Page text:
Curves and Surfaces
Module code: MA3152
Geometry is one of the oldest scientific disciplines. An understanding of the shape and size of objects has been, and continues to be, fundamental for advances in technologies and civilisation. This module is an introduction to the vibrant field of Differential Geometry, focusing on the geometry of curves and surfaces in 2- and 3-dimensional space. A major theme of this module is how to both represent and study properties of geometric objects analytically, a discipline which, when first developed, acted as a catalyst for the advancement of much of modern pure and applied mathematics. The subject presents a rich resource of beautiful (and deep) mathematical results, which, due to its visual nature, are some of the most accessible results in all pure mathematics. In fact, being able to make the material accessible (through visualisation, and otherwise) will form part of the module's assessment in the group project assignment, where the task is to produce two exhibits for a future mathematics exhibition. Most of the results generalise to higher dimensional abstractions (“manifolds”), however our approaches will aim to be more elementary.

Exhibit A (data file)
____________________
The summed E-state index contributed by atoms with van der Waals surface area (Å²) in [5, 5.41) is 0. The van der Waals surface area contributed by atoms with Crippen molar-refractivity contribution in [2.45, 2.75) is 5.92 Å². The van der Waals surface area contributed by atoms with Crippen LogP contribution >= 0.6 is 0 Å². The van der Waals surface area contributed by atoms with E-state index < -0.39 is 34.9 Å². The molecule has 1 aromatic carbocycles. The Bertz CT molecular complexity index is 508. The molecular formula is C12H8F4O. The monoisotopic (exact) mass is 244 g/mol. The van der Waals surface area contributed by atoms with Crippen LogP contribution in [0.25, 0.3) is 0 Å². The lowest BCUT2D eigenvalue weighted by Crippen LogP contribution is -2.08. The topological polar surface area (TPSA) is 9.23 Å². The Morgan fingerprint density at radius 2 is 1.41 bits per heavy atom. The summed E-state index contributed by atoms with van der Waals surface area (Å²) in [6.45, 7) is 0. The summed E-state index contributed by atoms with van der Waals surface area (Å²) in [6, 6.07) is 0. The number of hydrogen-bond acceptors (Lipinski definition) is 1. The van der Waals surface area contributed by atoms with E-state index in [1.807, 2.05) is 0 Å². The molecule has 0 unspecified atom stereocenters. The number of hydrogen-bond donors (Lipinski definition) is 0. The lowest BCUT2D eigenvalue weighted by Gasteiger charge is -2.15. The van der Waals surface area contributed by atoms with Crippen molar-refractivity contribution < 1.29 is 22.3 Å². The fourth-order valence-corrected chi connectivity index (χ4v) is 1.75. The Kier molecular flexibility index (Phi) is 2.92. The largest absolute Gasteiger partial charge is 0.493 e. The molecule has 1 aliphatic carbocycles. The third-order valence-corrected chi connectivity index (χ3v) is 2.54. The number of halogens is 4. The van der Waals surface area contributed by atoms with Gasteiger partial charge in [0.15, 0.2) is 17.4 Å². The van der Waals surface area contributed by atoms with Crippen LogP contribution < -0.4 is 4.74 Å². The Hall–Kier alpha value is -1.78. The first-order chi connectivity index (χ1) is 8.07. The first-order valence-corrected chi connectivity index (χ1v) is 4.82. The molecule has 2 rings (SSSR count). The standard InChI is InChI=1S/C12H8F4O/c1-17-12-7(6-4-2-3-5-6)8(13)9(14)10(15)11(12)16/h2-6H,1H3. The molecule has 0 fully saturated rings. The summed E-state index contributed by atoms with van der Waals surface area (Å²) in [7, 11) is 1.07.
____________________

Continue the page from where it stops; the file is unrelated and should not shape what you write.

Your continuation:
The ideas presented in this course form a backbone for applications in various fields:
- In mathematics (for example, the famous proof of the Poincaré conjecture uses differential geometry);
- In physics (Einstein's theory of relativity is founded on differential geometry, and most of modern particle theory would not exist without ideas from differential geometry);
- It plays a role in wider disciplines, such as engineering, biology, and computer graphics.
Modern differential geometry is a flourishing area of mathematics with many different branches: for example, Symplectic Geometry, Geometric Analysis, Surface Theory, and aspects of Mathematical Physics. This module will prepare you for all research active areas, but you will also discover applications in real life and links to other areas in mathematics.